Screenshots from the race app, which worked really well for tracking our runners:
Gotta love technology - it was very cool to see where they were at any given moment during the race.

We got notification that they were very close to the finish, so we all lined up and watched for our marathoners, and it was a relief to see that they looked really good at the end - whew, no medical necessary for this year!  We started cheering and waving and it was fun when they realized the noise was coming from us:
Looking so strong!
This was the best I've seen Jeff look at the end of a race in a long time - and this was at the end of a marathon!  They ended up clocking 26.5 on their Garmins, so they get extra credit for going more than 26.2 miles.
Julia came in a few minutes later, looking like it was no big deal, LOL.  This was her third marathon so she's an old pro at it.
First-time marathoners Cary and Jeff, with seasoned veteran Julia.
What a gorgeous medal!  

After the race, we had to hustle back to the hotel so Jeff could shower and we could pack - I thought I'd have time between seeing the race start and getting to the finish line to do that, but I didn't account for the difference between Karen's start and the rest of the group's start, so I didn't get it done.  We managed to get everything packed up and were checked out by our 3:00 pm deadline, which was another win - no extra hotel fees this year!

We drove home and Jeff spent the rest of Sunday and a good part of Monday sleeping, taking Motrin, and groaning every time he moved.  He went to work yesterday and is starting to feel better - when I asked what hurt, he said everything...and I believe him!  Running a marathon is a huge challenge, but at 61 years old he did it, and I'm very proud of him.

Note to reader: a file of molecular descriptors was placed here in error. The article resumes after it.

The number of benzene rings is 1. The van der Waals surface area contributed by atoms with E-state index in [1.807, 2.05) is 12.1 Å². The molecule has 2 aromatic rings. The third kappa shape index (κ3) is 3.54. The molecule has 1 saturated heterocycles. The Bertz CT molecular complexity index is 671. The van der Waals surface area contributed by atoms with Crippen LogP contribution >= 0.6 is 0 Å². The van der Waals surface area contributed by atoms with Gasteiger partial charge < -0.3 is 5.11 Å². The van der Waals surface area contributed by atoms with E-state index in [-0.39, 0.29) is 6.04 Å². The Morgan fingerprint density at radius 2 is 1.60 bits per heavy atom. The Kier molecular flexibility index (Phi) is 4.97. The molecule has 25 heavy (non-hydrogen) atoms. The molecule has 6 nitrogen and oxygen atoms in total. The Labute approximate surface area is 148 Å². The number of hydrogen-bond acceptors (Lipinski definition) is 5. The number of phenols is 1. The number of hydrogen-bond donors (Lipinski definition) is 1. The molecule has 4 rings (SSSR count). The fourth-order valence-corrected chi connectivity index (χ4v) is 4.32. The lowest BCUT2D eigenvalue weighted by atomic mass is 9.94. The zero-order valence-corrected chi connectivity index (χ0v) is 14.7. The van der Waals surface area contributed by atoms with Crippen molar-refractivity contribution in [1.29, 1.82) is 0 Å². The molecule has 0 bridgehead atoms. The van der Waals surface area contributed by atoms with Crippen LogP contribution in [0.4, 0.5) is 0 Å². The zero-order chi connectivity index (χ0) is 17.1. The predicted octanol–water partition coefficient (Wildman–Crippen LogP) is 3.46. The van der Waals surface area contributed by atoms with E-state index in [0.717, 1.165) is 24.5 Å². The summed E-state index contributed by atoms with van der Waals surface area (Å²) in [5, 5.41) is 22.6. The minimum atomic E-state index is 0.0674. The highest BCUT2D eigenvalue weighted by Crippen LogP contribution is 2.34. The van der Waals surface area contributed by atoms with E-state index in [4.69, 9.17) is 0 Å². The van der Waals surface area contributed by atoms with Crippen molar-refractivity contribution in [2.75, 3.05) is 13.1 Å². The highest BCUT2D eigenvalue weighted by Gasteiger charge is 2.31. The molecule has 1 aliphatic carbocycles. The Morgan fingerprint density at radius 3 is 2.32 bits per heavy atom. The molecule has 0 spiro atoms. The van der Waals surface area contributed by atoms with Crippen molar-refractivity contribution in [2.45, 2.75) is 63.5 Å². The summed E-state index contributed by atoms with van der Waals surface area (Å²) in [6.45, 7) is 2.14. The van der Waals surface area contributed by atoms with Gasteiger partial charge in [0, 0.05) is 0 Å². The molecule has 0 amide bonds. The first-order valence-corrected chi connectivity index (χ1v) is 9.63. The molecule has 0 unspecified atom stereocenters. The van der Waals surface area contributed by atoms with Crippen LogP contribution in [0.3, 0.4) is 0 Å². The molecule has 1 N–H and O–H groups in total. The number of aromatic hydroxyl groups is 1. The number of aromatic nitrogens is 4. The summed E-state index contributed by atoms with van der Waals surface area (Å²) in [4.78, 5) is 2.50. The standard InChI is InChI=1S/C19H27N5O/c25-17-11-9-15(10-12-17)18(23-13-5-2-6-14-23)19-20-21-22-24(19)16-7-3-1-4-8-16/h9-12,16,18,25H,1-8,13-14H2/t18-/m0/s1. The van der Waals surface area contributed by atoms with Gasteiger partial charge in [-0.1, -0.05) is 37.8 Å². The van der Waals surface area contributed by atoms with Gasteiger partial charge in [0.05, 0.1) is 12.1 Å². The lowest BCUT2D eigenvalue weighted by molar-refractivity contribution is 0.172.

1. Congrats to Jeff for finishing his first marathon! Jeff looked really good in the last pictures all the training really paid off.

    I loved the pictures of you in all your hand knitted glory! Finally cold enough to use and wear them. Spectating a marathon looks so much more fun than actually running one. Has Jeff said yet whether he will ever run another marathon?

    1. I agree, Jeff really looked good for being at the end of the race. He is pretty sure this is it for him with marathons.

      I was glad to get to wear my hand-knits and the wool did keep me warm, but there's only so far it can go when you aren't moving around much for hours.

  2. Congrats to Jeff and the rest of the renegades that just smashed this race!!!!

  3. Jeff and your other marathoners are inspiring, especially since I know you guys are not used to that kind of weather. This makes me want to run just one more... I'm so far behind on marathon level training I'm not even sure I could do it.

    You are a great spectator - it's hard to stand around, in the cold, for that length of time. And you are a good running friend because you took pictures.